End users want security solutions that are easy to expand, customize, and integrate with other solutions. We're seeing a strong trend by more progressive end users to integrate previously disparate systems such as video surveillance, access control, incidence response, and others. Systems that use an open and scalable platform allow information to be exchanged seamlessly between the systems, creating a more robust security and access control system.

Also, end users want the freedom to choose from a large range of products offered by various suppliers and this is possible with open standards, which allows end-users to tailor their solutions to best meet their needs. Integration firms will be able to serve end users better as they can build a solution with products from various manufacturers. ARC firmly believes the market is headed in this direction.

Be sure to check back next week for more on open and scalable platforms and what this architecture means to networked access control end users moving forward.

Joe Gillespie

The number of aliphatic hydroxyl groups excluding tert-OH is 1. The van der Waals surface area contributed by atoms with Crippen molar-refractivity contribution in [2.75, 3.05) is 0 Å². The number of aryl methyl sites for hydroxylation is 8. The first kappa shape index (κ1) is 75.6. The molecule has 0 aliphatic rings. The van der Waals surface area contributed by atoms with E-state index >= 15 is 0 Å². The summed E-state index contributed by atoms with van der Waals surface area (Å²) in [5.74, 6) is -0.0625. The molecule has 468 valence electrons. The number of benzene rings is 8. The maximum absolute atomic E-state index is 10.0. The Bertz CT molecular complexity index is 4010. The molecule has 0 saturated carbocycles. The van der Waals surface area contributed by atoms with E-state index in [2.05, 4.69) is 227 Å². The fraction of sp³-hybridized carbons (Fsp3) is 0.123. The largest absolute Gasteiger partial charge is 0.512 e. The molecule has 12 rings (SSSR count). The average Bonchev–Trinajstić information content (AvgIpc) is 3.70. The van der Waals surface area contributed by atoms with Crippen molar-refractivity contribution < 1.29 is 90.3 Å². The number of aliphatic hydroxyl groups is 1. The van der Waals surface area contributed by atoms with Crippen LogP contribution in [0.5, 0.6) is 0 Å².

Analyst, ARC Advisory Group

ARC Advisory Group has become the leading technology research and advisory firm for industry and infrastructure. Its coverage of technology and trends extends from business systems to product and asset lifecycle management, supply chain management, operations management, energy optimization and automation systems.

jlovelock's picture

Enterprises and other large organizations that moved to cloud-based tools - including SaaS vendors like Salesforce.com and HR/Accounting tools like ADP, lost secure access to their data along the way.

This is a problem.

The defenses these organizations have spent, in some cases, millions of dollars setting up (including firewalls, intrusion detection, strong authentication solutions and anti-virus) are no longer protecting them and their sensitive information.